I’d like to hear more probing thoughts about the relationship between writing and publication. Does publication validate the act of writing in a way that writing without publication does not? Or in some ways but not in others? In your experience do some people only value published writing, and not the multitude of other forms writing can take?
Lots of good discussion ensued, including a few volleys by Yours Truly - but it got me thinking along certain lines, and questioning the evolution of the Ages of Writing.
Ignoring for the nonce the question of just exactly WHEN one begins to write and call it "writing" in the sense that one is consciously starting to produce something that's possibly, perhaps, intended as a conscious effort at story or poem and intended for actual readers who might be other than the writer him or herself and their invisible childhood companions - I think we all begin with an Age of Innocence. This is that period of time when you're just discovering something fascinating and new, falling in love, if you like, writing for the rush of joy and of adrenaline when something - a phrase, a paragraph, a poem, a story - actually comes together in something resembling perfection at least in your eyes - or, if nothing else, something that's coherent and consistent and that you wouldn't be inclined to shove under your bed if anyone ever walked in on you doing it unawares. Something that you have the first basic inkling that you might, one day, become very proud of.
This comes in a series of levels, of course, and you get the gamut - at the two extremes, people who basically DO write for themselves and themselves alone, or perhaps a few very close friends or family members and are perfectly happy with that status quo and would not care if it ever changed at all, and people who begin to feel an itch of wanting something else, something MORE, something *OTHER*, who begin to realise that all those books they so love reading have actually been produced by people not so very much unlike themselves, and start to wonder just how one gets to be one of those people. In other words, the first tiny tingling idea of the possibility of publication.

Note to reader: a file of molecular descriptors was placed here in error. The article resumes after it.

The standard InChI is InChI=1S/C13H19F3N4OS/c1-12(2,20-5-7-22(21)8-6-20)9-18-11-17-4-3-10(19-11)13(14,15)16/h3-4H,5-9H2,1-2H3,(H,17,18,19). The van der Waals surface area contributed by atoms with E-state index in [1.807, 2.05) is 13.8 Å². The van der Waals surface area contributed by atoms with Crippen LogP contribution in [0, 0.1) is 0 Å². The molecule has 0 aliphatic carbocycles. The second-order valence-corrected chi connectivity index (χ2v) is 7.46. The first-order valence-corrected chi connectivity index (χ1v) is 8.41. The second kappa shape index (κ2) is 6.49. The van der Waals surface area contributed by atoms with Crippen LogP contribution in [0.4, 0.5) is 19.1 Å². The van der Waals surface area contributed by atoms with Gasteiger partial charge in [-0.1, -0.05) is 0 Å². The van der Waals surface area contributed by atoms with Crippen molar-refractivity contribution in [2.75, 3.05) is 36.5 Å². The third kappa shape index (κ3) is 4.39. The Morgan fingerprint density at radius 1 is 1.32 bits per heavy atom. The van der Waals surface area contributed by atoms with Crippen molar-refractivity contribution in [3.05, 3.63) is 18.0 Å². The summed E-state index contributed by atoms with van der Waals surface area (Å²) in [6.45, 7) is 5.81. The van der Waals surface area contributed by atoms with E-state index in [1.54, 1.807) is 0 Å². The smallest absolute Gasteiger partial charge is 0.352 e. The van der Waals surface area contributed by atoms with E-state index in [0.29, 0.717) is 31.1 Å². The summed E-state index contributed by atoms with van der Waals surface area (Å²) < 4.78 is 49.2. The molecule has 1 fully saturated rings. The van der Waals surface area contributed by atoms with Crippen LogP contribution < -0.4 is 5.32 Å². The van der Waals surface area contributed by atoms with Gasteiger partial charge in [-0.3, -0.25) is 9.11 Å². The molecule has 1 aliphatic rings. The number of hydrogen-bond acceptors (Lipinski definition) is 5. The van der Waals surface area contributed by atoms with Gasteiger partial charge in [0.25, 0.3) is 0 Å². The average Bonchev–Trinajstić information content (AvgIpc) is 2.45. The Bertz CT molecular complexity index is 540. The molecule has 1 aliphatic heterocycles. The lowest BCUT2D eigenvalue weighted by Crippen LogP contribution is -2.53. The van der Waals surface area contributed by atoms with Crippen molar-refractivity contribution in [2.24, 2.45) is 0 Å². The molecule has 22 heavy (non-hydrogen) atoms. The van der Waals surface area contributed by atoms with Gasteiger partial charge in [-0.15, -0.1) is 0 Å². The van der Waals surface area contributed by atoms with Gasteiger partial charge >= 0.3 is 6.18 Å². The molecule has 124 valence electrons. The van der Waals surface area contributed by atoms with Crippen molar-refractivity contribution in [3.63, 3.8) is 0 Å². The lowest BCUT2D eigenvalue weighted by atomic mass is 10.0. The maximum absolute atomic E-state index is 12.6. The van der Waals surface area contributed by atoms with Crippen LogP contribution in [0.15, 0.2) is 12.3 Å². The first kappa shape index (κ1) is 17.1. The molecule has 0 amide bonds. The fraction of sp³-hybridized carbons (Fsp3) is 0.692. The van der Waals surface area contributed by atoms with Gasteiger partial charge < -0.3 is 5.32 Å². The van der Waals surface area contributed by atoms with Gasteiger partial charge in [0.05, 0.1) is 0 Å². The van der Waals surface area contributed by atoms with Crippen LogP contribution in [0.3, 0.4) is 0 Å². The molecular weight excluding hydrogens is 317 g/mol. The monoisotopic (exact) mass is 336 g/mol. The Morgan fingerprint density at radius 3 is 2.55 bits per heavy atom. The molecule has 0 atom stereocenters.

There's a threshold. You inch up to it, sometimes you back up to it, often you hover at it for a long, long, long time - but if you're the kind of writer who keeps on writing and who wants to be read, you slowly realise that you are in the nursery, that there are pretty pictures on your walls, that everything in the room that you're in is safe and padded and pink and gentle and geared not to hurt you - but that across that threshold, outside that door, there is a world that is at once far more dangerous and deadly - where the games are real and you REALLY die if you die and you don't get to sleep it off and wake up the next morning ready to try again - where the hurts hurts more... and yet where the joys are more incandescent for the simple reason that they ARE real and unfiltered and raw, where the things that are wonderful are the real things and not the toys, where you sink your hands to the elbows in the stuff of LIFE and begin to feel the texture of it, nubby and gritty and fragile like butterfly wings and sharp like broken coral and soft like moss on the south-facing side of trees - and there are mirrors which don't belong back in the fairy tales, but which reflect back nothing except unadulterated truth.
And you stumble across that threshold by accident at last, or something in that pretty nursery finally pushes you, or else you have stared out of that door for so long that your feet take matters into their own, er, hands, and simply take you across the thing without your quite knowing how you got there...except that you are aware at some deep fundamental level that you CHOSE to do it...
And now - well - it's my day to blog over at the SFNovelists site, so if you want to know what happens next, go scurry over there...